Farmer Mark Breyzel, the owner of the Foster Place ranch, reported the unusual incident. He claimed that on the night of July 2/3, during a thunderstorm, he heard a strong peal and saw a flash of light. The next day, he found pieces of an incomprehensible substance, like foil, in one of the wastelands nearby. This material had unusual properties: it assumed its former shape after it was bent and crumpled, it did not burn and did not give in to the knife. The farmer took his finds to the police. And between times I managed to give an interview on the radio. For this, Brayzela was quickly arrested. The military tried to refute his statements, but they could not stop the wave of gossip.
However, when Breyzel was released, he already told his story differently. No flying discs were out of the question; the farmer maintained the official version that a weather probe had dropped in Roswell.
The second wave of interest in the incident rose in the late 1970s. The details and confessions of eyewitnesses prompted many to doubt that the aliens were involved in the case. Rumors and bitter disputes about conspiracy theories began.
Of course, the American authorities could not admit that the UFO had fallen on the ground. Moreover, no one had any confidence in this. Therefore, the official version was announced: the detected object was the meteorological probe used in the framework of the secret Mogul program. However, the latter also could not be particularly extended. Mogul was a top secret project by the US Air Force, in which high-altitude flying balloons caught sound waves from atomic bombs of the USSR using special microphones.
In the meantime, the popularity of the Roswell Incident has only grown. In many ways, this happened because references to it often sounded in popular culture. One of the first films made on the wave of interest in UFOs was the picture of Robert Wise “The Day When the Earth Stopped”.
More and more people shared stories about an unusual object. An engineer at the Federal Service for Land Reclamation Grady (Barney) Barnett, passing in the Roswell area, saw a certain metal disc-shaped object, next to which there were dead bodies on the ground. “I came very close to the bodies to look at them. Their heads were round, their eyes were small, they had no hair. The bodies are rather small by our standards, but their heads are large with respect to the body. The clothes seemed to be single cut, gray, without belts and buttons. They all seemed to be men, ”said Barnett.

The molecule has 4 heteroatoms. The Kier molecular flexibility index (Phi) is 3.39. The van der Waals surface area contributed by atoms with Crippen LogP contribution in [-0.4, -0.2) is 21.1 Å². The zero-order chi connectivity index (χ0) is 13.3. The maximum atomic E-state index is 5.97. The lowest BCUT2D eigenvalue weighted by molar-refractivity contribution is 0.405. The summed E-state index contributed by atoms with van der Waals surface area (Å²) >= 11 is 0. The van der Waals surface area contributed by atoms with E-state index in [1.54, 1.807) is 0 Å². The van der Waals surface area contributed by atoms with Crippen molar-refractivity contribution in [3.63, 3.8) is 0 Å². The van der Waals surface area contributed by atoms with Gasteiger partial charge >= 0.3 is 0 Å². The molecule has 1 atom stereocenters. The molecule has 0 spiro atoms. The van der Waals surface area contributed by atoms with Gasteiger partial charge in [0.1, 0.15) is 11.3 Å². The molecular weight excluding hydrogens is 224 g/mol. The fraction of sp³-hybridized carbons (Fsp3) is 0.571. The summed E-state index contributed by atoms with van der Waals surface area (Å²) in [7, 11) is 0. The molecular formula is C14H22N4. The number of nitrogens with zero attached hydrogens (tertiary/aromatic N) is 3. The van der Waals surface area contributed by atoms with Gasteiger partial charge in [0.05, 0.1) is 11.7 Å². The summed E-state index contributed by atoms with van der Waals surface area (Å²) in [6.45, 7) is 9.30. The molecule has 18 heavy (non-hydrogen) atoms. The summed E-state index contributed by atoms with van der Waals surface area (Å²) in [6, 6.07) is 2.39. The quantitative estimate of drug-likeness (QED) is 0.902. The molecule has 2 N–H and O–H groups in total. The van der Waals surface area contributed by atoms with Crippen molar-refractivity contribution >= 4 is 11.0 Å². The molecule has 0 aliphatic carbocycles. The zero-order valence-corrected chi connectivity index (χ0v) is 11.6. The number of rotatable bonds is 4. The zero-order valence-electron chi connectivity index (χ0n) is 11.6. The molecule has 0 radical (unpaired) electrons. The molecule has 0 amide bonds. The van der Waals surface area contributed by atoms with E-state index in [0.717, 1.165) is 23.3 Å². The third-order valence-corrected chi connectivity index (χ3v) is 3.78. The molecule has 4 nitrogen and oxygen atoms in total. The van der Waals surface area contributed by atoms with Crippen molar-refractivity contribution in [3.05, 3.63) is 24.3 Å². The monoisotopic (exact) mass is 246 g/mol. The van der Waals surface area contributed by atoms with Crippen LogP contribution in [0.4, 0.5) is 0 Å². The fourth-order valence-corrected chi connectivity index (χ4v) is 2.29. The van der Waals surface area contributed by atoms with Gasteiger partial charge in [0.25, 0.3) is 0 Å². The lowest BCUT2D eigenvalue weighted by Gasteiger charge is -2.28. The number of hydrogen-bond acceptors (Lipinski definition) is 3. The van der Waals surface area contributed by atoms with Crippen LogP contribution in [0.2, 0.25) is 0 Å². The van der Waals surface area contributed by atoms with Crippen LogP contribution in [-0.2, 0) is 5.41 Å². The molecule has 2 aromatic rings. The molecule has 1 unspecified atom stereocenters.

The daughters of Sergeant M. Brown said that their father allegedly accompanied the refrigerator with the bodies from a crashed disc found in New Mexico in July 1947. He managed to see two corpses. He also guarded the hangar, where everything was stored before being sent to Fort Worth.
On June 24, 1977, the United States Air Force released information that, in 1947, they conducted tests in the desert — dropped mannequins on parachutes.
Annie Jacobsen, in her book "Area 51" (Area 51), claims that the Roswell incident was allegedly rigged by Stalin to create a panic in America similar to the one that occurred after Orson Welles' radio show "War of the Worlds" in 1938.
In the mid-1990s, the United States Audit Office became interested in the Roswell incident. She conducted another investigation at the request of a deputy from New Mexico. The legislator suspected that somewhere in the archives of the United States stored previously classified documents about the incident in 1947. However, the experts could not find any data that would have been said to conceal any circumstances of the incident.
However, information was found about the Mogul project and the only surviving Air Force soldier who was involved in the transport of the object found at Roswell in 1947 was interrogated. After analyzing the information, the Accounts Chamber came to the conclusion that the object found in Roswell was most likely a device from one of the bundles of balloons of the “Mogul Project”.
This official version suited the authorities, but not ufologists, who continue to build alternative hypotheses.